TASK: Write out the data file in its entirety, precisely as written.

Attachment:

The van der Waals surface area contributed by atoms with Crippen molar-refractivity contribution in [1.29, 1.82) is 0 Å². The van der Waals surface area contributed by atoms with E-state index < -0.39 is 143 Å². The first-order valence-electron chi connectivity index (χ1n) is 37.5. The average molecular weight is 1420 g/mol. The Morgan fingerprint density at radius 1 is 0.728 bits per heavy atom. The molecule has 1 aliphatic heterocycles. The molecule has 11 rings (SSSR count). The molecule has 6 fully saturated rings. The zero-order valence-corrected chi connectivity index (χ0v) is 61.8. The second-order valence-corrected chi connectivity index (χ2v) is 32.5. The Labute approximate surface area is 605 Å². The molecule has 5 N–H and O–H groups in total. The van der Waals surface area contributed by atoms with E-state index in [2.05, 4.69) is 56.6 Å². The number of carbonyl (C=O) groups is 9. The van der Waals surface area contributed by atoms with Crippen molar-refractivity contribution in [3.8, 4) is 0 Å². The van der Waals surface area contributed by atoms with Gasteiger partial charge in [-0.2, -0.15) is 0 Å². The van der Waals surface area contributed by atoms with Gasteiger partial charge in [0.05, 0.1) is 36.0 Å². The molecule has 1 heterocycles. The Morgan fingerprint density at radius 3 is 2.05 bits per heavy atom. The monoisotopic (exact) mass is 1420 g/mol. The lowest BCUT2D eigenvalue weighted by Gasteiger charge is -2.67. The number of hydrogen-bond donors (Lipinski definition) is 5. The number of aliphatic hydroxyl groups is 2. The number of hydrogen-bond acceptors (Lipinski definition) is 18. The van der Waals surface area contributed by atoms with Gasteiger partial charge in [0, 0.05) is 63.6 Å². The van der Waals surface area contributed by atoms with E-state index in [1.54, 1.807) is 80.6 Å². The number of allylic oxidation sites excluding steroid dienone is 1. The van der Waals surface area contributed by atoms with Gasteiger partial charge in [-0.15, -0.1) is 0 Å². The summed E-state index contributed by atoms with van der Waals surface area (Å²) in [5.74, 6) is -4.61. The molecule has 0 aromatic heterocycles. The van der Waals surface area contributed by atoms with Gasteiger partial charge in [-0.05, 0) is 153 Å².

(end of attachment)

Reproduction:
The van der Waals surface area contributed by atoms with Crippen molar-refractivity contribution in [1.29, 1.82) is 0 Å². The van der Waals surface area contributed by atoms with E-state index < -0.39 is 143 Å². The first-order valence-electron chi connectivity index (χ1n) is 37.5. The average molecular weight is 1420 g/mol. The Morgan fingerprint density at radius 1 is 0.728 bits per heavy atom. The molecule has 1 aliphatic heterocycles. The molecule has 11 rings (SSSR count). The molecule has 6 fully saturated rings. The zero-order valence-corrected chi connectivity index (χ0v) is 61.8. The second-order valence-corrected chi connectivity index (χ2v) is 32.5. The Labute approximate surface area is 605 Å². The molecule has 5 N–H and O–H groups in total. The van der Waals surface area contributed by atoms with E-state index in [2.05, 4.69) is 56.6 Å². The number of carbonyl (C=O) groups is 9. The van der Waals surface area contributed by atoms with Crippen molar-refractivity contribution in [3.8, 4) is 0 Å². The van der Waals surface area contributed by atoms with Gasteiger partial charge in [-0.2, -0.15) is 0 Å². The van der Waals surface area contributed by atoms with Gasteiger partial charge in [0.05, 0.1) is 36.0 Å². The molecule has 1 heterocycles. The Morgan fingerprint density at radius 3 is 2.05 bits per heavy atom. The monoisotopic (exact) mass is 1420 g/mol. The lowest BCUT2D eigenvalue weighted by Gasteiger charge is -2.67. The number of hydrogen-bond donors (Lipinski definition) is 5. The number of aliphatic hydroxyl groups is 2. The number of hydrogen-bond acceptors (Lipinski definition) is 18. The van der Waals surface area contributed by atoms with Gasteiger partial charge in [0, 0.05) is 63.6 Å². The van der Waals surface area contributed by atoms with E-state index in [1.54, 1.807) is 80.6 Å². The number of allylic oxidation sites excluding steroid dienone is 1. The van der Waals surface area contributed by atoms with Gasteiger partial charge in [-0.15, -0.1) is 0 Å². The summed E-state index contributed by atoms with van der Waals surface area (Å²) in [5.74, 6) is -4.61. The molecule has 0 aromatic heterocycles. The van der Waals surface area contributed by atoms with Gasteiger partial charge in [-0.05, 0) is 153 Å².